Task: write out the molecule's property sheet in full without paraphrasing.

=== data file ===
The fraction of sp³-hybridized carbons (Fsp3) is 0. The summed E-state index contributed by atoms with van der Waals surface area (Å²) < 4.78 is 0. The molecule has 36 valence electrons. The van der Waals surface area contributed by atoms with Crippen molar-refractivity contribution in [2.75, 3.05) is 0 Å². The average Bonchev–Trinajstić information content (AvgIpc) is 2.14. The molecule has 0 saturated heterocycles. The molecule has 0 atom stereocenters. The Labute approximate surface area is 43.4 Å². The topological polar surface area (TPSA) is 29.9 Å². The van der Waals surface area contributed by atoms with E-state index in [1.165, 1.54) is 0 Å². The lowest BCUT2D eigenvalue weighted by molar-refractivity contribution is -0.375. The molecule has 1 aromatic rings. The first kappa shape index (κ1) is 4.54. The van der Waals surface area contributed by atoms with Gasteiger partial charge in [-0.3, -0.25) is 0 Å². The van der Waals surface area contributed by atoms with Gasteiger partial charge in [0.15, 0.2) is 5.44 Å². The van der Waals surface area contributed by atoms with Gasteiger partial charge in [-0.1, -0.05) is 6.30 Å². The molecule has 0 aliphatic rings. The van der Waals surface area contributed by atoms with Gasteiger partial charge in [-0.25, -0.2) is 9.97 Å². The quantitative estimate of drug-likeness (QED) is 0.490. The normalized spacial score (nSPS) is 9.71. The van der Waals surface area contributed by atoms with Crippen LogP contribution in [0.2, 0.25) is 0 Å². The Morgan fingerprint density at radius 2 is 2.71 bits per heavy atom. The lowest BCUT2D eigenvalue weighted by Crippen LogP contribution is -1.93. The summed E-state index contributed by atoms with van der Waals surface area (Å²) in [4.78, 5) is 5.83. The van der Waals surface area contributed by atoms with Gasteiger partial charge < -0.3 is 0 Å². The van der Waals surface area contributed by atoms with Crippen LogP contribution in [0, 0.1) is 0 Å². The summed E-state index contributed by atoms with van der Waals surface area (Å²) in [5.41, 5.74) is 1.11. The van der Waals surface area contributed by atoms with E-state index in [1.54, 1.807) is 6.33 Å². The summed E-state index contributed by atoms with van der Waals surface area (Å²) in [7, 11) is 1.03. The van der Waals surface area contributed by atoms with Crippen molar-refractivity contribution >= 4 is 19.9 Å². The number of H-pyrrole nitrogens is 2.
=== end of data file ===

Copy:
The fraction of sp³-hybridized carbons (Fsp3) is 0. The summed E-state index contributed by atoms with van der Waals surface area (Å²) < 4.78 is 0. The molecule has 36 valence electrons. The van der Waals surface area contributed by atoms with Crippen molar-refractivity contribution in [2.75, 3.05) is 0 Å². The average Bonchev–Trinajstić information content (AvgIpc) is 2.14. The molecule has 0 saturated heterocycles. The molecule has 0 atom stereocenters. The Labute approximate surface area is 43.4 Å². The topological polar surface area (TPSA) is 29.9 Å². The van der Waals surface area contributed by atoms with E-state index in [1.165, 1.54) is 0 Å². The lowest BCUT2D eigenvalue weighted by molar-refractivity contribution is -0.375. The molecule has 1 aromatic rings. The first kappa shape index (κ1) is 4.54. The van der Waals surface area contributed by atoms with Gasteiger partial charge in [-0.3, -0.25) is 0 Å². The van der Waals surface area contributed by atoms with Gasteiger partial charge in [0.15, 0.2) is 5.44 Å². The van der Waals surface area contributed by atoms with Gasteiger partial charge in [-0.1, -0.05) is 6.30 Å². The molecule has 0 aliphatic rings. The van der Waals surface area contributed by atoms with Gasteiger partial charge in [-0.25, -0.2) is 9.97 Å². The quantitative estimate of drug-likeness (QED) is 0.490. The normalized spacial score (nSPS) is 9.71. The van der Waals surface area contributed by atoms with Crippen LogP contribution in [0.2, 0.25) is 0 Å². The Morgan fingerprint density at radius 2 is 2.71 bits per heavy atom. The lowest BCUT2D eigenvalue weighted by Crippen LogP contribution is -1.93. The summed E-state index contributed by atoms with van der Waals surface area (Å²) in [4.78, 5) is 5.83. The van der Waals surface area contributed by atoms with Gasteiger partial charge < -0.3 is 0 Å². The van der Waals surface area contributed by atoms with Crippen LogP contribution in [0, 0.1) is 0 Å². The summed E-state index contributed by atoms with van der Waals surface area (Å²) in [5.41, 5.74) is 1.11. The van der Waals surface area contributed by atoms with E-state index in [1.54, 1.807) is 6.33 Å². The summed E-state index contributed by atoms with van der Waals surface area (Å²) in [7, 11) is 1.03. The van der Waals surface area contributed by atoms with Crippen molar-refractivity contribution >= 4 is 19.9 Å². The number of H-pyrrole nitrogens is 2.